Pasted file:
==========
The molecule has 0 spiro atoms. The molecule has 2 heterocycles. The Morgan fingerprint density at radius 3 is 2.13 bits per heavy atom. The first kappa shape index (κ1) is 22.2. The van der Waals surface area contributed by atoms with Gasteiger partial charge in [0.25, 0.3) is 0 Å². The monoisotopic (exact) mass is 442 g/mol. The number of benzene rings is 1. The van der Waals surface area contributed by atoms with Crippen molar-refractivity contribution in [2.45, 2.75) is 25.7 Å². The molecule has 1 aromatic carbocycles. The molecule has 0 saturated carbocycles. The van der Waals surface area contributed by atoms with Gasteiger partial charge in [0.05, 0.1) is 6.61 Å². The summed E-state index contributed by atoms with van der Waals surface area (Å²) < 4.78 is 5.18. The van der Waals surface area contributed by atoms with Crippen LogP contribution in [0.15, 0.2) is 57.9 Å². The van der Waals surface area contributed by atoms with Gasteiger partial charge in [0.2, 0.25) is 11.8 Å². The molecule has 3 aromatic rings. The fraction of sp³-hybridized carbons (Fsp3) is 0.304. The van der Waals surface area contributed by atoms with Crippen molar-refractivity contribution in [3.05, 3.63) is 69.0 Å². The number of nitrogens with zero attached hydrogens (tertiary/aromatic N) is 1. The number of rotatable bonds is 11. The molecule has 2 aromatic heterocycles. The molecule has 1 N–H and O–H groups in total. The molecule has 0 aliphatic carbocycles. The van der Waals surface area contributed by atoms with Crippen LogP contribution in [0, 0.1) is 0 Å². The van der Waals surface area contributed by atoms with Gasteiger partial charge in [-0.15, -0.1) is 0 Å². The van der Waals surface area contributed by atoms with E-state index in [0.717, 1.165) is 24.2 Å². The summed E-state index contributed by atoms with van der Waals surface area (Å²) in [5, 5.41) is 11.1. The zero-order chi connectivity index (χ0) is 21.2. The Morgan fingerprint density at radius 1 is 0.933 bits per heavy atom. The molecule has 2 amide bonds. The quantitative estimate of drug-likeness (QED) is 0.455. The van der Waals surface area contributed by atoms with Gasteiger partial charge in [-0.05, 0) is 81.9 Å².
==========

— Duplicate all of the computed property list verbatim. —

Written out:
The molecule has 0 spiro atoms. The molecule has 2 heterocycles. The Morgan fingerprint density at radius 3 is 2.13 bits per heavy atom. The first kappa shape index (κ1) is 22.2. The van der Waals surface area contributed by atoms with Gasteiger partial charge in [0.25, 0.3) is 0 Å². The monoisotopic (exact) mass is 442 g/mol. The number of benzene rings is 1. The van der Waals surface area contributed by atoms with Crippen molar-refractivity contribution in [2.45, 2.75) is 25.7 Å². The molecule has 1 aromatic carbocycles. The molecule has 0 saturated carbocycles. The van der Waals surface area contributed by atoms with Gasteiger partial charge in [0.05, 0.1) is 6.61 Å². The summed E-state index contributed by atoms with van der Waals surface area (Å²) < 4.78 is 5.18. The van der Waals surface area contributed by atoms with Crippen LogP contribution in [0.15, 0.2) is 57.9 Å². The van der Waals surface area contributed by atoms with Gasteiger partial charge in [0.2, 0.25) is 11.8 Å². The molecule has 3 aromatic rings. The fraction of sp³-hybridized carbons (Fsp3) is 0.304. The van der Waals surface area contributed by atoms with Crippen molar-refractivity contribution in [3.05, 3.63) is 69.0 Å². The number of nitrogens with zero attached hydrogens (tertiary/aromatic N) is 1. The number of rotatable bonds is 11. The molecule has 2 aromatic heterocycles. The molecule has 1 N–H and O–H groups in total. The molecule has 0 aliphatic carbocycles. The van der Waals surface area contributed by atoms with Crippen LogP contribution in [0, 0.1) is 0 Å². The van der Waals surface area contributed by atoms with Gasteiger partial charge in [-0.15, -0.1) is 0 Å². The van der Waals surface area contributed by atoms with E-state index in [0.717, 1.165) is 24.2 Å². The summed E-state index contributed by atoms with van der Waals surface area (Å²) in [5, 5.41) is 11.1. The zero-order chi connectivity index (χ0) is 21.2. The Morgan fingerprint density at radius 1 is 0.933 bits per heavy atom. The molecule has 2 amide bonds. The quantitative estimate of drug-likeness (QED) is 0.455. The van der Waals surface area contributed by atoms with Gasteiger partial charge in [-0.05, 0) is 81.9 Å².